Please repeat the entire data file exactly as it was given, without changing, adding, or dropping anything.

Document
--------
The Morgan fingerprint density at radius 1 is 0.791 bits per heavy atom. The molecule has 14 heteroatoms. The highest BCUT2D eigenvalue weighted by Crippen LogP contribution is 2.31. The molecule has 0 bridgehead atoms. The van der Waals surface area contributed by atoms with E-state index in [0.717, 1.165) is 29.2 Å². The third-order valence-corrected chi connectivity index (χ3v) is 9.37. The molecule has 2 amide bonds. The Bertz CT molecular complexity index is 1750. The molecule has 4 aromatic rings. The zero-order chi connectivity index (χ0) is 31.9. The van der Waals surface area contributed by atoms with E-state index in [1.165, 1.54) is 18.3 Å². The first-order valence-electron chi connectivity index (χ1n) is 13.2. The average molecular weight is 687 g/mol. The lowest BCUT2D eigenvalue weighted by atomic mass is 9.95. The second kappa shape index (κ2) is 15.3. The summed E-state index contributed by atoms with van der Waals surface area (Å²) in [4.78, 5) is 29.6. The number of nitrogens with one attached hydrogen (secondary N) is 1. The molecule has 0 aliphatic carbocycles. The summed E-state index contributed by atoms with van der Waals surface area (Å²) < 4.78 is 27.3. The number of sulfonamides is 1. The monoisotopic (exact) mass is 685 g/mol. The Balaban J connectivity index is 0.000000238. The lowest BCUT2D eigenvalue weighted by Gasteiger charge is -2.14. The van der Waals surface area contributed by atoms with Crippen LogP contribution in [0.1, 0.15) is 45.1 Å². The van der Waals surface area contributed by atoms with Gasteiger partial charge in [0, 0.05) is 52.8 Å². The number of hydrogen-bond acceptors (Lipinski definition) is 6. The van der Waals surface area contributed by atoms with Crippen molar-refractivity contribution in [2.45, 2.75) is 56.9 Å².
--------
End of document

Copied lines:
The Morgan fingerprint density at radius 1 is 0.791 bits per heavy atom. The molecule has 14 heteroatoms. The highest BCUT2D eigenvalue weighted by Crippen LogP contribution is 2.31. The molecule has 0 bridgehead atoms. The van der Waals surface area contributed by atoms with E-state index in [0.717, 1.165) is 29.2 Å². The third-order valence-corrected chi connectivity index (χ3v) is 9.37. The molecule has 2 amide bonds. The Bertz CT molecular complexity index is 1750. The molecule has 4 aromatic rings. The zero-order chi connectivity index (χ0) is 31.9. The van der Waals surface area contributed by atoms with E-state index in [1.165, 1.54) is 18.3 Å². The first-order valence-electron chi connectivity index (χ1n) is 13.2. The average molecular weight is 687 g/mol. The lowest BCUT2D eigenvalue weighted by atomic mass is 9.95. The second kappa shape index (κ2) is 15.3. The summed E-state index contributed by atoms with van der Waals surface area (Å²) in [4.78, 5) is 29.6. The number of nitrogens with one attached hydrogen (secondary N) is 1. The molecule has 0 aliphatic carbocycles. The summed E-state index contributed by atoms with van der Waals surface area (Å²) < 4.78 is 27.3. The number of sulfonamides is 1. The monoisotopic (exact) mass is 685 g/mol. The Balaban J connectivity index is 0.000000238. The lowest BCUT2D eigenvalue weighted by Gasteiger charge is -2.14. The van der Waals surface area contributed by atoms with Crippen LogP contribution in [0.1, 0.15) is 45.1 Å². The van der Waals surface area contributed by atoms with Gasteiger partial charge in [0, 0.05) is 52.8 Å². The number of hydrogen-bond acceptors (Lipinski definition) is 6. The van der Waals surface area contributed by atoms with Crippen molar-refractivity contribution in [2.45, 2.75) is 56.9 Å².